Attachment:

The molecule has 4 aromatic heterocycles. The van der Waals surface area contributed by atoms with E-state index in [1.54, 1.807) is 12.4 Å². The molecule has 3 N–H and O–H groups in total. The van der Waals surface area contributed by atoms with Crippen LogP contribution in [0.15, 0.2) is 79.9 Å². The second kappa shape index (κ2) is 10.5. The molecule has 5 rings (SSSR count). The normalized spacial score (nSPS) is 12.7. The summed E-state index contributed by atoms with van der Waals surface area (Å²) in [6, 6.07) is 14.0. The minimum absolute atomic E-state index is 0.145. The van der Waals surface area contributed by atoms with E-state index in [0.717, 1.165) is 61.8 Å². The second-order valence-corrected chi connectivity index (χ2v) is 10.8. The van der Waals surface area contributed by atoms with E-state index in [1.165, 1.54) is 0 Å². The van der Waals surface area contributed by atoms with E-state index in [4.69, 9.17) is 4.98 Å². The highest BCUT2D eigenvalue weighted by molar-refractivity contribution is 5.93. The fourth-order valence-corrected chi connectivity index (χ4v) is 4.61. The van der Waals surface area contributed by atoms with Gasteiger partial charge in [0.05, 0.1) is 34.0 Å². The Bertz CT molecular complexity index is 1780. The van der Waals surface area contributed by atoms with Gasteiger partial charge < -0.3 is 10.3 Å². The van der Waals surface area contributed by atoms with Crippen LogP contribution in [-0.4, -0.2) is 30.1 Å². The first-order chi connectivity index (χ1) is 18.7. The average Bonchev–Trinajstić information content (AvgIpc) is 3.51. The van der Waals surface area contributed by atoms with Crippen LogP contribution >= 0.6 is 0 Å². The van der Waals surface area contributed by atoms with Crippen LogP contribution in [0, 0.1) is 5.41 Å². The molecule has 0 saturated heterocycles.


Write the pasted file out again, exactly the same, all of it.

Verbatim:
The molecule has 4 aromatic heterocycles. The van der Waals surface area contributed by atoms with E-state index in [1.54, 1.807) is 12.4 Å². The molecule has 3 N–H and O–H groups in total. The van der Waals surface area contributed by atoms with Crippen LogP contribution in [0.15, 0.2) is 79.9 Å². The second kappa shape index (κ2) is 10.5. The molecule has 5 rings (SSSR count). The normalized spacial score (nSPS) is 12.7. The summed E-state index contributed by atoms with van der Waals surface area (Å²) in [6, 6.07) is 14.0. The minimum absolute atomic E-state index is 0.145. The van der Waals surface area contributed by atoms with E-state index in [0.717, 1.165) is 61.8 Å². The second-order valence-corrected chi connectivity index (χ2v) is 10.8. The van der Waals surface area contributed by atoms with E-state index in [1.165, 1.54) is 0 Å². The van der Waals surface area contributed by atoms with E-state index in [4.69, 9.17) is 4.98 Å². The highest BCUT2D eigenvalue weighted by molar-refractivity contribution is 5.93. The fourth-order valence-corrected chi connectivity index (χ4v) is 4.61. The van der Waals surface area contributed by atoms with Gasteiger partial charge in [0.05, 0.1) is 34.0 Å². The Bertz CT molecular complexity index is 1780. The van der Waals surface area contributed by atoms with Gasteiger partial charge < -0.3 is 10.3 Å². The van der Waals surface area contributed by atoms with Crippen LogP contribution in [-0.4, -0.2) is 30.1 Å². The first-order chi connectivity index (χ1) is 18.7. The average Bonchev–Trinajstić information content (AvgIpc) is 3.51. The van der Waals surface area contributed by atoms with Crippen LogP contribution >= 0.6 is 0 Å². The van der Waals surface area contributed by atoms with Crippen LogP contribution in [0, 0.1) is 5.41 Å². The molecule has 0 saturated heterocycles.